Home Blogs Our addiction to technology…. Part-One

Our addiction to technology…. Part-One

Our addiction to technology…. Part-One
Image Courtesy: Your Teen Mag

Are we becoming too dependent on technology to the point that it’s actually harming us?

By Nazarul Islam

In many ways, technology has made our lives better. Through smartphones, apps, and social media platforms we can now work more efficiently and connect in ways that would have been unimaginable just decades ago.

However, as we’ve grown to rely on technology for a lot of our professional and personal needs, most of us are asking tough questions about the role technology plays in our own lives. Are we becoming too dependent on technology to the point that it’s actually harming us?

We all need to take on the thorny question: is technology addictive?

What makes something addictive rather than just engaging? It’s a meaningful distinction because if technology is addictive, the next question could be: are the creators of popular digital technologies, like smartphones and social media apps, intentionally creating things that are addictive? If so, should they be held responsible?

To answer those questions, we’ve first got to agree on a definition of “addiction.” As it turns out, that’s not quite as easy as it sounds.

A word of caution: If we don’t have a good definition of what we’re talking about, then we can’t properly help people.

Over the past few decades, a lot of effort has gone into de-stigmatizing conversations about mental health, which of course is a very good thing. It also means that medical language has entered into our vernacular —we’re now more comfortable using clinical words outside of a specific diagnosis.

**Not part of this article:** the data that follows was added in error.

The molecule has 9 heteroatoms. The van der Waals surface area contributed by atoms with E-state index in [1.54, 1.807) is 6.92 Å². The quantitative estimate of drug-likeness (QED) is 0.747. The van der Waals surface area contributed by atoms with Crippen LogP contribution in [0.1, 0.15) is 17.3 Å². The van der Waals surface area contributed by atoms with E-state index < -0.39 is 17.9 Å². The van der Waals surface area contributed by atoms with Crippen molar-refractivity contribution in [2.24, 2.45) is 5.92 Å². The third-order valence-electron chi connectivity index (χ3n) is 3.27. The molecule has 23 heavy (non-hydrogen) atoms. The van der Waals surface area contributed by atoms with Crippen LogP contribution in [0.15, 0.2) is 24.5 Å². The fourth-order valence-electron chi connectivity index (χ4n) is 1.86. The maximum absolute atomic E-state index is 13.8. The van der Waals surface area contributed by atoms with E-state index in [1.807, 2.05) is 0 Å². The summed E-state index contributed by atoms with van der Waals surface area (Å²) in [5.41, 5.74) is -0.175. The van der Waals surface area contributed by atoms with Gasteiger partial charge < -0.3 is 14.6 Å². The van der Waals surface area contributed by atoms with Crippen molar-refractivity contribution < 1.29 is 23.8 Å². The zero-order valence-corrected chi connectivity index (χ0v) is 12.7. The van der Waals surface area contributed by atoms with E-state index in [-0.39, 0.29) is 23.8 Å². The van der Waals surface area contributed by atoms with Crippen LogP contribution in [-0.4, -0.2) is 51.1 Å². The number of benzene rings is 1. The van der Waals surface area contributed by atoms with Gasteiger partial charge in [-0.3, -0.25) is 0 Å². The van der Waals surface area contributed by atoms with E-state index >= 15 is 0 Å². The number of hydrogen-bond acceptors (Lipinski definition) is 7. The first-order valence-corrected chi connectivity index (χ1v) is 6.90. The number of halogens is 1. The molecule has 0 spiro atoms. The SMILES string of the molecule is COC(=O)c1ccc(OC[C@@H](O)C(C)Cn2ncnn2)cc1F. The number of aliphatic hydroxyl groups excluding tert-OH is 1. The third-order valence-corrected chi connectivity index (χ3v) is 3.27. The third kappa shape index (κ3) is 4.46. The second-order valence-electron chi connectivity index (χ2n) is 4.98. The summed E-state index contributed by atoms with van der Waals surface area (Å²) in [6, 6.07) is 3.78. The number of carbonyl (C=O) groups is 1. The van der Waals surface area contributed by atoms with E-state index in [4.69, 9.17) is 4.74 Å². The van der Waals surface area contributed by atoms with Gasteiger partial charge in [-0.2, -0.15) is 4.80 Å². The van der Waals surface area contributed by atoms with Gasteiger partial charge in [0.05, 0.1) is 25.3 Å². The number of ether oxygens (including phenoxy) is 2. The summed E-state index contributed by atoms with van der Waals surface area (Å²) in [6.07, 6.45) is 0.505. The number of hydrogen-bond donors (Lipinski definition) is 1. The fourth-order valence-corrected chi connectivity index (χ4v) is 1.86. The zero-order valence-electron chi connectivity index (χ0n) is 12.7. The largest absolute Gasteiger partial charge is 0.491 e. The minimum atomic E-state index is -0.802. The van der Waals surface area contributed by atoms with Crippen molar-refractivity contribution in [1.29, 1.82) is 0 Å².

We’ve all got that one friend who says, ‘Oh, I’m a little bit OCD’, or that friend who says, ‘Oh, this is my big PTSD moment,’ Liam Satchell, a well-known lecturer in psychology at the University of Winchester and guest on the podcast, says. He’s concerned about how the word “addiction” gets tossed around by people with no background in mental health. An increased concern surrounding “tech addiction” isn’t actually being driven by concern among psychiatric professionals.

We need to understand, these sorts of concerns about things like internet use or social media use haven’t come from the psychiatric community as much. They’ve come from people who are interested in technology first.

A casual use of medical language can lead to confusion about what is actually a mental health concern. We need a reliable standard for recognizing, discussing, and ultimately treating psychological conditions.

If we don’t have a good definition of what we’re talking about, then we can’t properly help people. That’s why, according to experts, the psychiatric definition of addiction being based around experiencing distress or significant family, social, or occupational disruption needs to be included in any definition of addiction we may use.

But as qualified professionals point out:  both popularizing medical language and the fear that new technologies are addictive aren’t totally modern phenomena.